Finding system information from the command line
Other System Hardware Information
Outside of hard drives and processor chips, the basic command for hardware devices is lspci. As you might guess from the name, the command lists the PCI buses that are installed on the system. If you want to know what wireless card your laptop is using, so you can find a driver, or which video card you have, so you can look up information about it, then lspci is the command for you.
The first thing you need to know is that lspci displays information at three levels of detail – or verbosity. To get the least detail, enter only lspci (Figure 9). To get the next level of detail, type lspci -v, and for the most detail, use lspci -vv.
The next thing you need to know is that, even at the lowest level of detail, lspci produces more information than even a full-screen virtual terminal can display all at once. Therefore, you will want to pipe the command through less or more so that you can scroll up and down as needed: lspci | less or lspci | more. If you know information about the device you are looking for, such as its bus or slot, you can filter lspci's output, but in many cases, that is exactly the information you are trying to find, so this filtering is usually of limited use.
The lspci command also comes with a number of useful switches that provide even more information. For instance, -nn shows the numerical and English names of each device, whereas -k shows the kernel modules associated with the device. No matter what options you use, lspci gives so much information that only stone cold hardware gurus will understand it all, but if you use the right switches and take your time, you can usually find the information that you need.
These commands are not the only ones that give you information about your system – they're just the most basic. Other commands give at least part of the same information as those listed here; for example, you could use dnsdomainname to find the machine name instead of uname. However, the commands here are the most multipurpose and should give you most of the information you likely want or need.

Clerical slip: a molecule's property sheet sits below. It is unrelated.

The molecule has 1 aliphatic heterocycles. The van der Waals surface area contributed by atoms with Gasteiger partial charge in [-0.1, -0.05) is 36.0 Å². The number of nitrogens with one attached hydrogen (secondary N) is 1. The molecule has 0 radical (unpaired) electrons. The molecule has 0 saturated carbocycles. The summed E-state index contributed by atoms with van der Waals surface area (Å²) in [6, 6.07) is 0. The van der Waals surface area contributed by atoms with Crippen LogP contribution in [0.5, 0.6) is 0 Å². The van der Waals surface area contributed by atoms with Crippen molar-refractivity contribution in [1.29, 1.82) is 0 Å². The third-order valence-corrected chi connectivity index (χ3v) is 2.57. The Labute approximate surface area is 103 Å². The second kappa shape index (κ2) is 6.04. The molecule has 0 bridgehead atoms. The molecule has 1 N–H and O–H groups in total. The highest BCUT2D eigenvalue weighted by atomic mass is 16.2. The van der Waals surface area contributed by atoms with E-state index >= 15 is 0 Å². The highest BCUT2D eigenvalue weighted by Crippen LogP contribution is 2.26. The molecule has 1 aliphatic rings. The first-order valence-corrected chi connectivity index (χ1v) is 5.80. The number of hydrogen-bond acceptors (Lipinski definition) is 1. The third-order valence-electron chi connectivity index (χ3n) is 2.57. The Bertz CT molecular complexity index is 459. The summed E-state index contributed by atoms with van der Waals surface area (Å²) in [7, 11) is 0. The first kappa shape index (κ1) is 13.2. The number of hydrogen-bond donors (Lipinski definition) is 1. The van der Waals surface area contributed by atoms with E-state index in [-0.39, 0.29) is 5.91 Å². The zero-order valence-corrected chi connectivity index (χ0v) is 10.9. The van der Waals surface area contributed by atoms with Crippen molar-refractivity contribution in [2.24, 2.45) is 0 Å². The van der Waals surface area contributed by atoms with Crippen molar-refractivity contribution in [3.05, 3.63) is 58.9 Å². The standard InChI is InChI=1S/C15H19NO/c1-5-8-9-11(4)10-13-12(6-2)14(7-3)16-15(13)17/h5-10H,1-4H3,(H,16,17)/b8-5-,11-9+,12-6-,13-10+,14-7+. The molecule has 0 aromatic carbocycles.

However, one alternative is comprehensive enough to be worth mentioning. If you need information that these commands don't provide, or if you are curious about an alternative, you can also try looking at /proc, which is the pseudo-filesystem generated during bootup that contains information from the kernel. Ordinarily, the /proc directory is something that you should never meddle with, especially when logged in as root, because one wrong move could bring your system down. However, as long as you confine yourself to basic viewing commands like cat or more, you cannot damage it.
If you change to /proc and enter the ls command, you will find that the directory comprises a number of folders and files. If you view the files, you will see a variety of information about your system and how it operates. For instance, cat ./version gives information about the version of the kernel and the distribution you are using, whereas cat ./cpuinfo gives detailed information about the chipset in your system. Even if you can't guess what sort of information each file contains by its name, viewing is still harmless.
The advantage of reading from /proc is that you have fewer commands to remember. The disadvantage is that the information is not organized systematically from the human perspective.
However, between the traditional commands and /proc, you should find all the information you will ever need about your software and hardware and – as often as not – much more. Both are ways of using the command line to obtain information that is simply unavailable from the desktop.
Makes it easier for customers to move workloads into container-centric applications.
SUSE’s answer to container-centric operating systems.
Linux 4.9 is the biggest release in terms of number of commits.
The latest version of the official RHEL clone is here.
New release targets Linux professionals.
The Fedora project adds Wayland and Gnome 3.22
CeBIT 2017: Open Source Forum Call for Papers
Long-time Linux antagonist joins the revolution.
Major bug affects Debian/Ubuntu distributions.
Canonical releases the minimal edition for embedded devices, Internet of Things, and cloud deployments.